See Benue community where children are trafficked for money, sex - Thewatchnews: Nigeria #1 Online Newspaper

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Sunday, 15 November 2020

See Benue community where children are trafficked for money, sex

See Benue community where children are trafficked for money, sex


JOY, a child trafficking victim from Igede, Benue State, was found dead in her room in Lagos during the recent COVID-19 lockdown.

She was said to have been strangled by her boss who then hung her lifeless body and claimed that she committed suicide.

Joy’s boss’ story sounded credible and was taken hook, line and sinker by many who heard the emotional and well-crafted narration. But they did not sound logical to one of the kinsmen of the deceased girl, Barrister Michael Awo Ejeh, the founder of Ogedegede Community Development Foundation (OCDF), a non-governmental organisation (NGO) that leads a coalition of civil society organisations in Benue South. “Joy was one of the victims of the Covid-19 lockdown,” he said.

“She had a dispute with her madam who strangulated her and hung her body to make it look as if she committed suicide.

“The girl had been starved, so she went to pick noodles to eat but the woman quarreled with her for doing so without her knowledge.

She then descended on Joy and beat her mercilessly.

“When the police went for investigation, there were bruises all over her body. If you see the crime scene, the whole bed and everything was rumpled. That shows that there was a fight and that it was not a natural death.

  “We shouted to the high and mighty in the police and the National Assembly and involved them in this case. We insisted that she must be charged to court. As I speak with you, the woman is in prison and the trial is ongoing.”

The late Joy’s case is said to be one out of the numerous others involving thousands of Igede children who are susceptible to trafficking. In a tone laden with disappointment, Barrister Ejeh said the vice is escalating in the area because “Igede is a very remote community where there are no basic amenities like hospitals or social recreation centres.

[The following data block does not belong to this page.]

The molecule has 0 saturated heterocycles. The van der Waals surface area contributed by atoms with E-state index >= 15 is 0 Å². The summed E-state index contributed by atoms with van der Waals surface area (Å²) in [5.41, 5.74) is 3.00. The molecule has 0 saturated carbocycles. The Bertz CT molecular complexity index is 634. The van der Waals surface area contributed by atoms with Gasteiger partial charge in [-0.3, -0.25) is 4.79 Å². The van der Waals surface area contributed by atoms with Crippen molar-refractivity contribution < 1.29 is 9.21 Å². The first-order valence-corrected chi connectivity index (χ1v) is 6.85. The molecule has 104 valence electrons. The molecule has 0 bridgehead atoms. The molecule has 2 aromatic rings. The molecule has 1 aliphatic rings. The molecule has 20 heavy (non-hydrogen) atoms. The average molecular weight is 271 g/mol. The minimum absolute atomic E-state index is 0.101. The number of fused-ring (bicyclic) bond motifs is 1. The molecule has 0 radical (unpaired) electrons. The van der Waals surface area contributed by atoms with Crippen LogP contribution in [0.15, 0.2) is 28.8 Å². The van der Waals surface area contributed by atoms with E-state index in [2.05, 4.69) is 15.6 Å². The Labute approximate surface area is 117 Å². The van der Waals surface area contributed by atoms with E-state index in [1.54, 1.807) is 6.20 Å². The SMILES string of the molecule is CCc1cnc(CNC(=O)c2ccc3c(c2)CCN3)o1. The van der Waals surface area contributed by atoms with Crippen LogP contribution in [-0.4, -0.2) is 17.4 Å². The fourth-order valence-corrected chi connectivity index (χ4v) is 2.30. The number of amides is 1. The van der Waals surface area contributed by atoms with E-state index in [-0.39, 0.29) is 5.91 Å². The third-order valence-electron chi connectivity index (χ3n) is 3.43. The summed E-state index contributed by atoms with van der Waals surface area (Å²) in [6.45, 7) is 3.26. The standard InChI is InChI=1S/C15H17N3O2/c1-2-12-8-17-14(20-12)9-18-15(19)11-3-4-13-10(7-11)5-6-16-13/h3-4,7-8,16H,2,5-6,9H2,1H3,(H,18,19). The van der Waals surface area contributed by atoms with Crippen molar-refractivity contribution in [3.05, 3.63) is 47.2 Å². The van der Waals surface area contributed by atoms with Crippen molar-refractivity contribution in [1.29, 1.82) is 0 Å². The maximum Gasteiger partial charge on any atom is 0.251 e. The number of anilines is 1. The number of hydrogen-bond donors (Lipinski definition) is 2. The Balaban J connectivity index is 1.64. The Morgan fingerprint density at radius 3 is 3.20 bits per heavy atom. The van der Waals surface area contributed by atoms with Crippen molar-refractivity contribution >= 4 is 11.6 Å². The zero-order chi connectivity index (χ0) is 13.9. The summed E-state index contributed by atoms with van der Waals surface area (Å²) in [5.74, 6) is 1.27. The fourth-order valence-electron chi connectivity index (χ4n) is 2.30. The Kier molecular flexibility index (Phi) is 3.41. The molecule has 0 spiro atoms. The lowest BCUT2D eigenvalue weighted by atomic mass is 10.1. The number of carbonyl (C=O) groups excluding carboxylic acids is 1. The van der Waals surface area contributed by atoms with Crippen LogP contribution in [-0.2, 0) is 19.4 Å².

“We don’t even have a high court or things that could make the youths to stay back at home.” The wife of Igede monarch, Her Royal Highness, Queen Esther Oga Ero, told The Nation that child trafficking had been the business for many people in the area.

“They traffic young people from here to the southern parts of the country and even up to Italy.

“It is something that has been a problem to us in the domain and we have been trying to curb it but our efforts are not yielding the needed fruits because no interest group is ready to rehabilitate such children when we rescue them.”

The queen observed that human traffickers in the area operate like a cartel.

She said: “They always come home to look for house helps. Because poverty is palpable here, when some of the girls get to junior secondary school, they go out to look for a job in order to come back and write their junior NECO and WAEC.

  “Sometimes they fall into the hands of some agents who connect them to supposed masters and mistresses where they would work as house help, but at the end of the day, it turns out to be something else.” 

Sunny Abara, who coordinates the activities of OCDF in Lagos State, also shared the story of 13-year-old Sarah who was trafficked at a very tender age and had served seven different families before she was eventually rescued.